The term leech (from the English leech, leeches, suckers , transfer: parasites ) is very often in relation to certain file-sharing users ( FTP server , file sharing ) in Internet use. In this context , leechers are users who only want to download data and are not prepared to upload their own in return or to make their own files available to other users for download (seeden - from the English seed, to seed: Saat , to sow ).
Leeching also poses a threat to the usability of file sharing sites. If only a few users are ready to make their data and their upload capacities available to other users, a file sharing system according to the current design cannot function properly.
In German-speaking countries, users of mailboxes (BBS) were referred to as suckers who hardly uploaded programs themselves , but mainly occupied the few telephone lines that were too small for downloading . This mainly affected the proliferation of public domain software in the late 1980s and early 1990s. Another resource conflict related to the increasing use of the boards , where mainly text communication took place, and personal messages (later e-mail). To exchange these text messages, access to the limited telephone connections in the mailboxes was also required. Both conflicts were dealt with by vacuum accounts or fixed upload / download ratios and were part of the functionality of the mailbox software.
Many internet users do not offer other internet users any files to download for fear of legal consequences. However, since the so-called second basket of the 2007 amendment to copyright law, downloading a file that is obviously illegal and made publicly accessible has been prohibited in Germany (Section 53 (1) sentence 1 UrhG ). In Austria the legal situation is unclear.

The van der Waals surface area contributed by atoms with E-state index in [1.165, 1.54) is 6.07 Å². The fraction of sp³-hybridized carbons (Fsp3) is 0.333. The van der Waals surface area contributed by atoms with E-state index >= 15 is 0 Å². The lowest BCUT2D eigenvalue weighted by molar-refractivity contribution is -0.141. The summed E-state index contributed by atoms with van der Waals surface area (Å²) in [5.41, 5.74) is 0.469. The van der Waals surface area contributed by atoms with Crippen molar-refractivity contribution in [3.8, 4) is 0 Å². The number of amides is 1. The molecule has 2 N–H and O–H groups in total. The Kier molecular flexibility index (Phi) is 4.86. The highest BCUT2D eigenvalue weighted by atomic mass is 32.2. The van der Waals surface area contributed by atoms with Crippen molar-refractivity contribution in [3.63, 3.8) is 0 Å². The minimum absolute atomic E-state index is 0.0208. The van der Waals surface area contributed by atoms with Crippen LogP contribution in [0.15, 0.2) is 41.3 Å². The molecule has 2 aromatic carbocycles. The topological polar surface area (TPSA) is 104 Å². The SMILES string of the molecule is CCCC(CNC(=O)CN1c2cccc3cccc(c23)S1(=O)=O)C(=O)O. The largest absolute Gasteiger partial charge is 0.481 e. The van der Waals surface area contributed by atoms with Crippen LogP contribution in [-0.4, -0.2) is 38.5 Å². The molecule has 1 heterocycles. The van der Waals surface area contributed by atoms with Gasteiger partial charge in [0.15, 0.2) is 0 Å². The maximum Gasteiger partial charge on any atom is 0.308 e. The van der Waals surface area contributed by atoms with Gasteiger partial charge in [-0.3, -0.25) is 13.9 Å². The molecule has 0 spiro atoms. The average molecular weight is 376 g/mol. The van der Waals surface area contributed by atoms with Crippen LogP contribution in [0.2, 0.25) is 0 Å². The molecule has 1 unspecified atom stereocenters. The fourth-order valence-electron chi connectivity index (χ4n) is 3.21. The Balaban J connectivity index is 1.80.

Current German case law assumes that only the holder of the distribution rights may publish a work with impunity. In addition to the consequences of criminal law, there are also civil law possibilities to sue people who make files available on file sharing sites for damages.
In the BitTorrent network
The term leeching can have a completely different meaning within the BitTorrent network. Seeders are the people who have already fully loaded the file, and leechers are the people who are currently downloading the file - and usually uploading it at the same time. However, the word leechen is also used here in its actual meaning, i.e. for users who only download and upload (almost) nothing. Therefore, most of the time people are asked to set the upload as high as possible to keep the torrent alive.
In computer games
In computer games, leech refers to people who benefit from the skills of their team or group (either to win or to get more resources) and who contribute much less than their allies. Leeching occurs especially in first-person shooters or role-playing games . In special role-playing games, however, leeching is part of the game, which also helps group members to an advantage. (see also computer gamer jargon )
- For example EuroMail (Version 3.08)